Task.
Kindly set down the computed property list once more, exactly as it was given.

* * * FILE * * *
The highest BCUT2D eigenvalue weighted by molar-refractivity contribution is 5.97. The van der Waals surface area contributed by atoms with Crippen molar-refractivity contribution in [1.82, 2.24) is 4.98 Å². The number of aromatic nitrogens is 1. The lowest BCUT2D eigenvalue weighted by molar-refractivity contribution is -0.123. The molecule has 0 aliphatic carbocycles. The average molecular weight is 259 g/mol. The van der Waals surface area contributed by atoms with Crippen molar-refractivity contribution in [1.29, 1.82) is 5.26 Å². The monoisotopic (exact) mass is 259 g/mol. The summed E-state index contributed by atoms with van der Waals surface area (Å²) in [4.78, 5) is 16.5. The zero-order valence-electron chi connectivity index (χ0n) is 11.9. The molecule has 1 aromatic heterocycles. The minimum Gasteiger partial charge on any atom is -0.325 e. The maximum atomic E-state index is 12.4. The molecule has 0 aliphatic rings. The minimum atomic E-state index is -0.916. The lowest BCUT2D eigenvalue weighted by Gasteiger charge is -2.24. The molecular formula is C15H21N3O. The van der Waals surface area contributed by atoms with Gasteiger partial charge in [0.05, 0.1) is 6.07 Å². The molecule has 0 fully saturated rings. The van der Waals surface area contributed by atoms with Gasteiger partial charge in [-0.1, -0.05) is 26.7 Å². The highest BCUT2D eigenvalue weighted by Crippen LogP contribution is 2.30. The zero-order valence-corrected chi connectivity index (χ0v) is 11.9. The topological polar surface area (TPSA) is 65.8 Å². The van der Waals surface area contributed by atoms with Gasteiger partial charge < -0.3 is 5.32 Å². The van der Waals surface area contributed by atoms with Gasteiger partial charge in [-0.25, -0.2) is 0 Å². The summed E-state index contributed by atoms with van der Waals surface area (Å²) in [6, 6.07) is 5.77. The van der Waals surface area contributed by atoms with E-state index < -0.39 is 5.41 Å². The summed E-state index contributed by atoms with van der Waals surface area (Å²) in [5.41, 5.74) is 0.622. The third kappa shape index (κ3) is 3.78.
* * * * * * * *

The highest BCUT2D eigenvalue weighted by molar-refractivity contribution is 5.97. The van der Waals surface area contributed by atoms with Crippen molar-refractivity contribution in [1.82, 2.24) is 4.98 Å². The number of aromatic nitrogens is 1. The lowest BCUT2D eigenvalue weighted by molar-refractivity contribution is -0.123. The molecule has 0 aliphatic carbocycles. The average molecular weight is 259 g/mol. The van der Waals surface area contributed by atoms with Crippen molar-refractivity contribution in [1.29, 1.82) is 5.26 Å². The monoisotopic (exact) mass is 259 g/mol. The summed E-state index contributed by atoms with van der Waals surface area (Å²) in [4.78, 5) is 16.5. The zero-order valence-electron chi connectivity index (χ0n) is 11.9. The molecule has 1 aromatic heterocycles. The minimum Gasteiger partial charge on any atom is -0.325 e. The maximum atomic E-state index is 12.4. The molecule has 0 aliphatic rings. The minimum atomic E-state index is -0.916. The lowest BCUT2D eigenvalue weighted by Gasteiger charge is -2.24. The molecular formula is C15H21N3O. The van der Waals surface area contributed by atoms with Gasteiger partial charge in [0.05, 0.1) is 6.07 Å². The molecule has 0 fully saturated rings. The van der Waals surface area contributed by atoms with Gasteiger partial charge in [-0.1, -0.05) is 26.7 Å². The highest BCUT2D eigenvalue weighted by Crippen LogP contribution is 2.30. The zero-order valence-corrected chi connectivity index (χ0v) is 11.9. The topological polar surface area (TPSA) is 65.8 Å². The van der Waals surface area contributed by atoms with Gasteiger partial charge < -0.3 is 5.32 Å². The van der Waals surface area contributed by atoms with Gasteiger partial charge in [-0.25, -0.2) is 0 Å². The summed E-state index contributed by atoms with van der Waals surface area (Å²) in [6, 6.07) is 5.77. The van der Waals surface area contributed by atoms with E-state index < -0.39 is 5.41 Å². The summed E-state index contributed by atoms with van der Waals surface area (Å²) in [5.41, 5.74) is 0.622. The third kappa shape index (κ3) is 3.78.